Featured Research

from universities, journals, and other organizations

How Vitamin C Prevents Cancer -- But Apples Are Better

Date:
January 24, 2002
Source:
Cornell University News Service
Summary:
Writing in the medical journal, The Lancet , scientists from Cornell University and Seoul National University offer a more precise explanation for vitamin C's anti-cancer activity. And they suggest that a natural chemical from apples works even better than vitamin C.

GENEVA, N.Y. -- Writing in the medical journal, The Lancet , scientists from Cornell University and Seoul National University offer a more precise explanation for vitamin C's anti-cancer activity. And they suggest that a natural chemical from apples works even better than vitamin C.

Their report appears in the Jan. 12, 2002, issue of The Lancet , (Vol. 359, No. 9301), the weekly journal for physicians published in London.

C.Y. Lee, Cornell professor of food science and technology, and his South Korean colleagues, Ki Won Lee, Hyong Joo Lee and Kyung-Sun Kang, found that vitamin C blocks the carcinogenic effects of hydrogen peroxide on intercellular communication. Until this finding, the mechanism for vitamin C's inhibitory effects on carcinogenic tumor formation was not understood.

However, the report notes that quercetin, a phytochemical found in apples, has even stronger anticancer activity than vitamin C. (Phytochemicals, such as flavanoids and polyphenols, are plant chemicals that contain protective, disease-preventing compounds.)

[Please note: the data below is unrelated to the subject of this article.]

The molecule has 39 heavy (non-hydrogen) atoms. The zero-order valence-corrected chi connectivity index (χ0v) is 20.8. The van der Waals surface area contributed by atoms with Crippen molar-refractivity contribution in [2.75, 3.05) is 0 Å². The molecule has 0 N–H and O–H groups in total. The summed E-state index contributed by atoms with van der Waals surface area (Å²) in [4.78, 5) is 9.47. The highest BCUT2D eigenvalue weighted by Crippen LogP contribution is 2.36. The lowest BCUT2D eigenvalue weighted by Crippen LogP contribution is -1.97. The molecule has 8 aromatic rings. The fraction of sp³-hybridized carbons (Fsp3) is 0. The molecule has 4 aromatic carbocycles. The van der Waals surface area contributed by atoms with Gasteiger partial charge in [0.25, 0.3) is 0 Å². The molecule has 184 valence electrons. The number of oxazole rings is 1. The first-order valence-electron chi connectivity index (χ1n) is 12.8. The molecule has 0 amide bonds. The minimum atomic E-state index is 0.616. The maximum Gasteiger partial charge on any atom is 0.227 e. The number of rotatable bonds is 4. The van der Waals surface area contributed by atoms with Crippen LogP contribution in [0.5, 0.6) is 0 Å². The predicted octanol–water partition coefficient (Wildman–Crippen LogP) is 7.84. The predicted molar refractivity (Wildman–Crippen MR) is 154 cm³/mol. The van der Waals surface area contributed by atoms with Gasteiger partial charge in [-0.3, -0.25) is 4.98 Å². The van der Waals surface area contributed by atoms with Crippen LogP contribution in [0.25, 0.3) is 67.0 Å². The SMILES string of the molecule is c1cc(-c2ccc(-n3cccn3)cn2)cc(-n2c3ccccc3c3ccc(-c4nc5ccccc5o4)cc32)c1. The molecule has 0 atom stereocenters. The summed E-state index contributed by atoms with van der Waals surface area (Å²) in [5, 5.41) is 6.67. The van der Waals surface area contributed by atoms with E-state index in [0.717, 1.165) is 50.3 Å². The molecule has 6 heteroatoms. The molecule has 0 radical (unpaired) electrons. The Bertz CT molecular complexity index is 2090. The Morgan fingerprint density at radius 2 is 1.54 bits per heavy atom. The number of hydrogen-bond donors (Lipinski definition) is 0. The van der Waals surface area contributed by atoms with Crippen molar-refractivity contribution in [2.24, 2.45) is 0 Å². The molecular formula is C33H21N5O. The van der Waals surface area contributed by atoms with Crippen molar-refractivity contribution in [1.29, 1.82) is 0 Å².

"Vitamin C has been considered one of the most important essential nutrients in our diet since the discovery in 1907 that it prevents scurvy," says Lee. "In addition, vitamin C has several important functions in our body for the synthesis of amino acids and collagen, wound healing, metabolism of iron, lipids and cholesterol and others. In particular, vitamin C is a well known anti-oxidant that scavenges free radicals." (An anti-oxidant is one of many chemicals that reduce or prevent oxidation, thus preventing cell and tissue damage from free radicals in the body.) "Vitamin C prevents the inhibition of gap-junction intercellular communication (GJIC) induced by hydrogen peroxide," says Lee. GJIC is essential for maintaining normal cell growth. Inhibition of GJIC is strongly related to the carcinogenic process, especially to tumor promotion. Hydrogen peroxide, a tumor promoter, inhibits GJIC by changing a special protein, connexin43. When rat liver epithelial cells were treated with vitamin C, the researchers report, inhibition of GJIC induced by hydrogen peroxide was prevented.

Although vitamin C protects against oxidative DNA damage through its free-radical scavenging activity, Lee and his coworkers believe that the vitamin's anti-tumor action functions through a different mechanism.

"The most powerful weapon we have in the Þght against cancer is prevention," concludes Lee. "A diet rich in phytochemicals and vitamin C will reduce the risk of cancer. These phytochemicals and nutrients are most readily available in fresh fruits and vegetables." These recommendations echo those of Lee and his Cornell colleagues in a report in the journalNature (June 22, 2000).


Story Source: